‘Optimists’ Continue to Deceive Themselves and Others about Putin and Thus Facilitate His Aggression, Portnikov Says

September 5, 2014
Vitaliy Portnikov, a Ukranian journalist and publicist. Photo: RFE/RL

Staunton, September 5 – From the very first moments of Vladimir Putin’s aggression against Ukraine, “optimists” in Russia and the West have deceived themselves and others and helped set the stage for Putin to go further, a pattern that shows no signs of abating anytime soon, according to Vitaly Portnikov.

On the Grani.ru portal, the Moscow commentator recalls that “when the first ‘little green men’ had just appeared in Crimea, the optimists assured everyone that Vladimir Putin would limit himself to the territory of the peninsula beloved but seldom visited by Russians.

“When after this, the first diversionary forces went into the Donbass, the optimists assured everyone that everything would end with the Donbass because only in Donetsk and Luhansk oblasts could Yanukovich and company finance separatism and the population support it,” he writes.

“Now, when Russian forces stand several kilometers from Mariupol, a place which clearly wasn’t awaiting them, the optimists recall that this too is Donetsk oblast which needs a way out to the sea … [and] when after Mariupol, Vladimir Putin will advance further, the optimists will say that this is completely explainable since he needs a land corridor to Crimea.”

When the Kremlin leader goes even further, the Moscow commentator continues, “the optimists will say that this is completely logical” as well. When he invades the center of Ukraine, “the optimists will say that this territory was always part of the Russian Empire and the Russian president simply wants its integration into the Customs Union.”

“When Putin bombs Kiev,” Portnikov says, “the optimists will recall that the city featured horrific Stalinist architecture, and now there is a chance to build a new Sofia Cathedral and a new Lavr in place of those lost” from the bombing, and they will say as well that “Kiev is a Russian speaking city” so the Ukrainians should have no voice in its future anyway.

“When he goes to Kamenets-Podolsk, the optimists will say that [Putin] simply wants to restore the borders of 1939,” and “when he crosses these borders, the optimists will come up with the idea that he simply wants to restore the borders of the Soviet Union which is completely logical if you take the interests of Russia into account.”

“When the first bombs fall on Helsinki, the optimists will recall that Finland like Ukraine was part of the Russian Empire and Putin simply must end the complex arising from defeat in ‘the winter war.’ When the Baltic Fleet by mistake shells Gdansk, the optimists will point out that substantive negotiations about the return to Russia and Lodz, formerly important cities of the empire of the Romanovs, would help the polls keep Cracow and Poznan.”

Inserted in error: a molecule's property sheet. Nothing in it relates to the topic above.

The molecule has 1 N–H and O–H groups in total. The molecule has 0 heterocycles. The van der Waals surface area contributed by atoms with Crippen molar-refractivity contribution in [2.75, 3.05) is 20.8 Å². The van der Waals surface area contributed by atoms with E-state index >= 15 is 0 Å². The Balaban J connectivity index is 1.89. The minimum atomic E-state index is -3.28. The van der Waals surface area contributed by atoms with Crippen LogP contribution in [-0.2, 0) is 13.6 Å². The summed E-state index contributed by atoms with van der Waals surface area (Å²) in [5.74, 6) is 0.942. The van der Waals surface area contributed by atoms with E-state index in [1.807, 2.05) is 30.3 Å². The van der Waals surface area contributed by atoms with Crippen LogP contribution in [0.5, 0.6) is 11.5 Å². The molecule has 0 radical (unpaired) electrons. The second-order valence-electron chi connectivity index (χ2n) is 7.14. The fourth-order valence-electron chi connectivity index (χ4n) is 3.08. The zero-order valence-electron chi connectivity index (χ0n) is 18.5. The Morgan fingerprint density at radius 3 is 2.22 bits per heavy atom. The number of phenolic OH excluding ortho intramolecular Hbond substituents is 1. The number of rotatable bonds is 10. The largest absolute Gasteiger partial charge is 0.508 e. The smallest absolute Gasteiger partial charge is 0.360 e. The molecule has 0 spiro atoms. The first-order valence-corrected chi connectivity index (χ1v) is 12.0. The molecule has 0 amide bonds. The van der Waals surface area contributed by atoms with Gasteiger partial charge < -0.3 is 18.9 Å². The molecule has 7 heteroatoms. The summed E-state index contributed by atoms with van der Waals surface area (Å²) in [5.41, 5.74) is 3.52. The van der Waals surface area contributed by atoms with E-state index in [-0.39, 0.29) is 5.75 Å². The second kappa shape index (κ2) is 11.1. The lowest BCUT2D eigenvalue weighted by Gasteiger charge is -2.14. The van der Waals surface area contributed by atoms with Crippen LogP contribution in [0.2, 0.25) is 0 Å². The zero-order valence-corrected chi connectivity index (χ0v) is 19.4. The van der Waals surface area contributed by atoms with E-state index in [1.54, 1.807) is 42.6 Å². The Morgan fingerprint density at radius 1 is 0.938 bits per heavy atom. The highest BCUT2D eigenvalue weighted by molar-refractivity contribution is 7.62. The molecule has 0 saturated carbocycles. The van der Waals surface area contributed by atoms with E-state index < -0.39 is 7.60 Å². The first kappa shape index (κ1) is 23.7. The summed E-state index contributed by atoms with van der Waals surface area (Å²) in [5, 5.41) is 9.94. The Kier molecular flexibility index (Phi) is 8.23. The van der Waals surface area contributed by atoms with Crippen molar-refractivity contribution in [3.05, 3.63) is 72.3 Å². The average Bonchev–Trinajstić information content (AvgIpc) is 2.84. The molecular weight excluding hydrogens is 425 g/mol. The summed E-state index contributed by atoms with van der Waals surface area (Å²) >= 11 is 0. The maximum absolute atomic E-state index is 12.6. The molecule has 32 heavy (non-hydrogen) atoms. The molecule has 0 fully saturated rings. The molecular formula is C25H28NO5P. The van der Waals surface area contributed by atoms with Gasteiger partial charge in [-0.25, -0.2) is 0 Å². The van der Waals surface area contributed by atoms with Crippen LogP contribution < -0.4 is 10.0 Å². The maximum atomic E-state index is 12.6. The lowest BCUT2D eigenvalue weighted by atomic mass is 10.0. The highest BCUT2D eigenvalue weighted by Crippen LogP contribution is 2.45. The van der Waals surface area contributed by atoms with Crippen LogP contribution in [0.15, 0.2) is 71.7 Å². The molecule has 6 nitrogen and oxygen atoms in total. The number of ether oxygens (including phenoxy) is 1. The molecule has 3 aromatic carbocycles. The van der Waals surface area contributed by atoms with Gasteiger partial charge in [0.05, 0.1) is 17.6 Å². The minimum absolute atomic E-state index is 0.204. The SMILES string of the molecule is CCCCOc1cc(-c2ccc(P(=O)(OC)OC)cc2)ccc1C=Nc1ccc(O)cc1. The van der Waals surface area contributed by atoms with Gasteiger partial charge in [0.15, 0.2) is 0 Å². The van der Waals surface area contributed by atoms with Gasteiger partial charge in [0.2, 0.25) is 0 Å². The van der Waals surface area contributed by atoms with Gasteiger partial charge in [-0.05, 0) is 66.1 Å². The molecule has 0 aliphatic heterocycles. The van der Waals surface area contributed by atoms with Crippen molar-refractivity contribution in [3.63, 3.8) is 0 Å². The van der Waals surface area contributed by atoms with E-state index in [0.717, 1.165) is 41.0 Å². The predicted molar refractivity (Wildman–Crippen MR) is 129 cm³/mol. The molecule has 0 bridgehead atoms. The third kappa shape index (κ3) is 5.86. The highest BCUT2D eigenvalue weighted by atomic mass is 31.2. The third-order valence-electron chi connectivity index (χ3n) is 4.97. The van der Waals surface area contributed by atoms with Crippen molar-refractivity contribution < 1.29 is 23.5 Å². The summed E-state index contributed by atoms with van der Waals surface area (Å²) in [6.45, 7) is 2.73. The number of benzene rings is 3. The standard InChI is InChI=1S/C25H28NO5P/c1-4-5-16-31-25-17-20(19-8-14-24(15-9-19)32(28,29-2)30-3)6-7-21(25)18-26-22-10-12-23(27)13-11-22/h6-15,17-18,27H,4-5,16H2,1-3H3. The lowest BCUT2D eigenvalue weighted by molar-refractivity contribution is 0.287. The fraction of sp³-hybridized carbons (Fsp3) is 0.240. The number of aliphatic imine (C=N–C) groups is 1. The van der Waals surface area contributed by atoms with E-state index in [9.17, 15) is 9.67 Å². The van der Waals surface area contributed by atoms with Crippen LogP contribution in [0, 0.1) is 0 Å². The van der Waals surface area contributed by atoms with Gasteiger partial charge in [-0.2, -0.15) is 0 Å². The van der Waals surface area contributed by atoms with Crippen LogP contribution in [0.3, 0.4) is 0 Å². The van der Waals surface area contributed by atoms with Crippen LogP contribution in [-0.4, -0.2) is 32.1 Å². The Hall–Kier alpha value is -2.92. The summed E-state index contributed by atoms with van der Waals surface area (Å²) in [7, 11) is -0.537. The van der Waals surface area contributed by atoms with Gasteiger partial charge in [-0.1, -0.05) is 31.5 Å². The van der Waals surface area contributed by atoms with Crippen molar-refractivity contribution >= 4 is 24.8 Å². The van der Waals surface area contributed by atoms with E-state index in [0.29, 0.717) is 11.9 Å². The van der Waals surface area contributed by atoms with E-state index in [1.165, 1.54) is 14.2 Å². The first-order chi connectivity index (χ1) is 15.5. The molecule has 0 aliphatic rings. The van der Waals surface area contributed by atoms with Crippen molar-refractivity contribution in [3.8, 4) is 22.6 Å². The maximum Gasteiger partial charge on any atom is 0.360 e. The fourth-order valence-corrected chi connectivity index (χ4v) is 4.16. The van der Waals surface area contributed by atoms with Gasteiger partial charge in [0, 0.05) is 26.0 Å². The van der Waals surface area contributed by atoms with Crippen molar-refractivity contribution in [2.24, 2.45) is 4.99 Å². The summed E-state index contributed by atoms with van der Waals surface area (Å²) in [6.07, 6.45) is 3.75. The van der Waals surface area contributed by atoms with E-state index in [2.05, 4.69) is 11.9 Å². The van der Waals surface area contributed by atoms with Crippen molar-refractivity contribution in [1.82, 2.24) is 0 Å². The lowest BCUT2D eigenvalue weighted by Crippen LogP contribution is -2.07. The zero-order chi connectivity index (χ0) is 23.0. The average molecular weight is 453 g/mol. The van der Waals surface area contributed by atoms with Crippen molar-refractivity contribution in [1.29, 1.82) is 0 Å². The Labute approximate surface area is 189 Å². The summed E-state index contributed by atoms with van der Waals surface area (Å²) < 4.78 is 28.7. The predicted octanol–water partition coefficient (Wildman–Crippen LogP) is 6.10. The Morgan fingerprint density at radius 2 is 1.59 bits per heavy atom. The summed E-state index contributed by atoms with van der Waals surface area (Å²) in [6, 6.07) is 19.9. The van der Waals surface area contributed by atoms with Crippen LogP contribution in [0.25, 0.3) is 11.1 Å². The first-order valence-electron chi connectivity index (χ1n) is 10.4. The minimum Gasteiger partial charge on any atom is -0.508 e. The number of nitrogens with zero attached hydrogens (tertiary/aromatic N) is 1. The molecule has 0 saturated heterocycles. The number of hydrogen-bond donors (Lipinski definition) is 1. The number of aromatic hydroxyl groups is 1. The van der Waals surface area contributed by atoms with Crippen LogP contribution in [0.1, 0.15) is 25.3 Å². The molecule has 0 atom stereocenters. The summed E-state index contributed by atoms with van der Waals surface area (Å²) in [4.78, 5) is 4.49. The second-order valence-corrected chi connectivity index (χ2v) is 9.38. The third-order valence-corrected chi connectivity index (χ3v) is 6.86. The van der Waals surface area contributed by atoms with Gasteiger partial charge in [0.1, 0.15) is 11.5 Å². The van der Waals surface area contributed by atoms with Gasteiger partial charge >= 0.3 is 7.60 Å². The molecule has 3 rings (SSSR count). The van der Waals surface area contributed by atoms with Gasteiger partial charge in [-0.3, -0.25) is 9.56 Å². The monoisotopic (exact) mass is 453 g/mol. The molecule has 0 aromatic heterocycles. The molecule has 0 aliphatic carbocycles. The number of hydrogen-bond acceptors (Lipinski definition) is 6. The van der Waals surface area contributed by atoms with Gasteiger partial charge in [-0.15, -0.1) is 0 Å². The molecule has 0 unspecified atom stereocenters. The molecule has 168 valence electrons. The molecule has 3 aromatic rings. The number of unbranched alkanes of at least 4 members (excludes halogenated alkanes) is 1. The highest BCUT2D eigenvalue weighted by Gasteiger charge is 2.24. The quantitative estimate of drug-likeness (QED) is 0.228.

“And while the Poles are thinking about that, Russian forces from Kaliningrad oblast and Belarus will go into Lithuania, which also in general is completely logical and optimistic since the complex of the flight of Lithuania from the Soviet Union also must be overcome. In general in war already have died not only hundreds of thousands of Ukrainians, Finns, Poles and Lithuanians, but millions of Russians as well, so that there is the hope that a mass peace movement of those remaining will stop Putin.”

“And,” Portnikov continues, “in reality the relatives of those who have not died will conduct marches for the assistance of the compatriots in northern Kazakhstan who are oppressed” by a regime that is supposed to be Moscow’s ally. “But [even] in this, there will be an optimistic reading: the war in Kazakhstan may detract Putin from a war in Europe and give several months of peaceful life to the Slovaks and Hungarians.”

This too, the Moscow commentator points out, will be for the optimists “completely logical” since Solzhenitsyn said Kazakhstan should be part of Russia and Putin simply is “returning to Russia his territories which have long belonged to her.” And they will be certain that the Kremlin leader will finally stop in Chimkent!

In short, Portnikov applies to Putin’s foreign policies what Pastor Niemoller 70 years applied to Hitler’s domestic ones: Each evil action against someone else is justified until the situation is reached when the only ones left to face the dictators are the ones who have been justifying him.